Ross Perot, Texas billionaire and philanthropist, dies at 89
“Can’t know where you’re going if you don’t know where you’ve been” is a pretty good philosophy upon which to base the study of business and economic affairs, which this column purports to do, thus explaining the occasional fixation on the passing of once notable names, be they people, companies, products, controversies or trends.
These aren’t mere exercises in nostalgia (well, all right, the last item today qualifies as that) but exercises in explaining how we got into the fixes we find ourselves in today. And lately there’s been a surplus of opportunities to tie the news of the past to the news of today as a way of predicting the news of tomorrow.
So, fast on the heels of last week’s ruminations on the passing of Lee Iacocca, we offer a few more:
▪ Most of the coverage of the death of H. Ross Perot focused on his two presidential runs in 1992 and 1996, and whether he was the difference in tipping the first election to Bill Clinton (very likely) or a precursor to the Donald Trump model of an irascible wealthy outsider making a foray into politics (in many ways, yes).
Less commented upon is why anyone took note of Perot in the first place, he being hardly the first or last wealthy business executive to imagine himself as presidential material.
Perot made his name and fortune as the founder of Electronic Data Systems, a technology services company that in some ways was a very early forerunner to what cloud-computing-services companies are doing today. EDS was acquired by General Motors in 1984 for $2.5 billion. Perot joined the General Motors board and promptly began tangling with GM’s chief executive Roger Smith over everything from the quality of the company’s cars to its bloated and stultifying management structure. What inflamed the conflict was Perot’s penchant for voicing his pointed criticisms not just in the board room but in public.
GM eventually pushed Perot out with some go-away money, but reading the criticisms with the advantage of hindsight it’s easy to conclude that Perot might have been a royal pain as a corporate colleague, but he was also right. GM still struggles with some of the problems Perot was pointing out decades ago.
Perot also didn’t invent the suspicions among many Americans about the economic benefits of trade policies and trade deals like NAFTA, and he wasn’t the first national leader to give voice to those concerns — labor-union officials had been saying the same thing for a long time. But what was then considered a cranky, outlier view on trade is considered mainstream, creating an uncomfortable alliance of the Trump administration and most prominent Democrats.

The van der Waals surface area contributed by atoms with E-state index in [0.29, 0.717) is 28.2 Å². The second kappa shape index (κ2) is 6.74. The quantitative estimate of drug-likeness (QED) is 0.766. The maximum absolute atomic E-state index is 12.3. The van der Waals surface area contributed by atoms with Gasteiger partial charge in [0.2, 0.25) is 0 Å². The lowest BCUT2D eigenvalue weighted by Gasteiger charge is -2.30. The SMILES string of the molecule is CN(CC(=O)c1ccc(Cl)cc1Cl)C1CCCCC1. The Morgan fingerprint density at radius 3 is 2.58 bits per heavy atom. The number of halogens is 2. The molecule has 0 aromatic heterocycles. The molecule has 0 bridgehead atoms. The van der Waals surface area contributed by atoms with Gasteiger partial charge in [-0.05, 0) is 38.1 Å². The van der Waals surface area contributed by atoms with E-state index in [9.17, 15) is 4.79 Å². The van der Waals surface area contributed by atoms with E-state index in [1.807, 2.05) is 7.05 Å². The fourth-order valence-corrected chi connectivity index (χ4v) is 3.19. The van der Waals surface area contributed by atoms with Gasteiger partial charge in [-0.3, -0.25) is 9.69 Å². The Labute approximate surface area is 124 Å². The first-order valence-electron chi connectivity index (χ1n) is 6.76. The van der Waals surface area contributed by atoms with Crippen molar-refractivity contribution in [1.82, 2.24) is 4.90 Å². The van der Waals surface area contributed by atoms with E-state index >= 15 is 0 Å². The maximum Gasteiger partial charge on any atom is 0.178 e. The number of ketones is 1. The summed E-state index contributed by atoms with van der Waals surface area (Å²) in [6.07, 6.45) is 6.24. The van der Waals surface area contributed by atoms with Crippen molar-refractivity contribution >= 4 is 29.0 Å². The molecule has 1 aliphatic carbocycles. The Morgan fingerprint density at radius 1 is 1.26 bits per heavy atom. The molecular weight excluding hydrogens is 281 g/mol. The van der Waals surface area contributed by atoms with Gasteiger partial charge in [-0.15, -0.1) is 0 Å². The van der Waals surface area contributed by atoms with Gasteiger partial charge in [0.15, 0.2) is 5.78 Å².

▪ Speaking of cars, Volkswagen is ceasing production of the Beetle at its plant in Puebla, Mexico.
From its distinctive shape and sound to its equally distinctive advertising campaigns (black-and-white photographs for print, low-key humor for TV), as well as an affordable price and reputation for durability, the Beetle carved out its own niche in the automotive and cultural landscape that endured over the decades as other cars and companies came and went.
Any nostalgia for the Beetle — at least for the original classic — is tempered by the experience of having to actually drive or ride in one. From the cramped interior to the noise to the notoriously woeful heater, the Beetle was not built for comfort.
Cars today are more comfortable, more fuel efficient and more reliable than their predecessors — and a lot duller and less distinctive. That goes double for their marketing. Is that a bad thing? Probably not. But the street-fair car shows of two or three decades from now — provided we’re still allowed to have those — are more likely to feature quirky, distinctive cars like the Beetle rather than the “can’t tell one from the other” vehicles of today.
▪ Finally, Mad magazine, whose publishers announced they’re ending the production of original material.
It would be nice to tell you readers that your columnist’s summer reading as a youth consisted of Shakespeare and other classics. Sadly, the menu tended more toward Hardy Boys mysteries, paperback compilations of Peanuts cartoons, and whatever copies of Mad could be scrounged up from friends. (Very few bothered with its lesser competitor, Cracked.)
Mad was alluring because there weren’t a lot of people working its particular satirical corner, and while kids read it it wasn’t directed at kids.
Mad was done in by several cultural and business shifts, starting with the tough times print media, including magazines, are having making their business models work in the internet era.
The bigger problem, though, is that its niche has been overrun since the heyday of the 1960s. It wasn’t just professional outfits like “Saturday Night Live” or The Onion that muscled in on Mad’s turf. As evidenced by the wealth of comedic material on YouTube and Twitter, these days literally everyone is a comedian, a point made in the book “Planet Funny” by “Jeopardy” champion turned writer (and Seattle-area resident) Ken Jennings.
Mad had a big role in creating the comedy wave that eventually relegated it to footnote status, and there’s an important business lesson in that. “What, me worry?” asked perennial Mad cover boy Alfred E. Neuman. If you’re not paying attention to who else might be interested in your little corner of the business world, if you no longer have something to offer that sets you apart from those competitors, then yes, you, worry.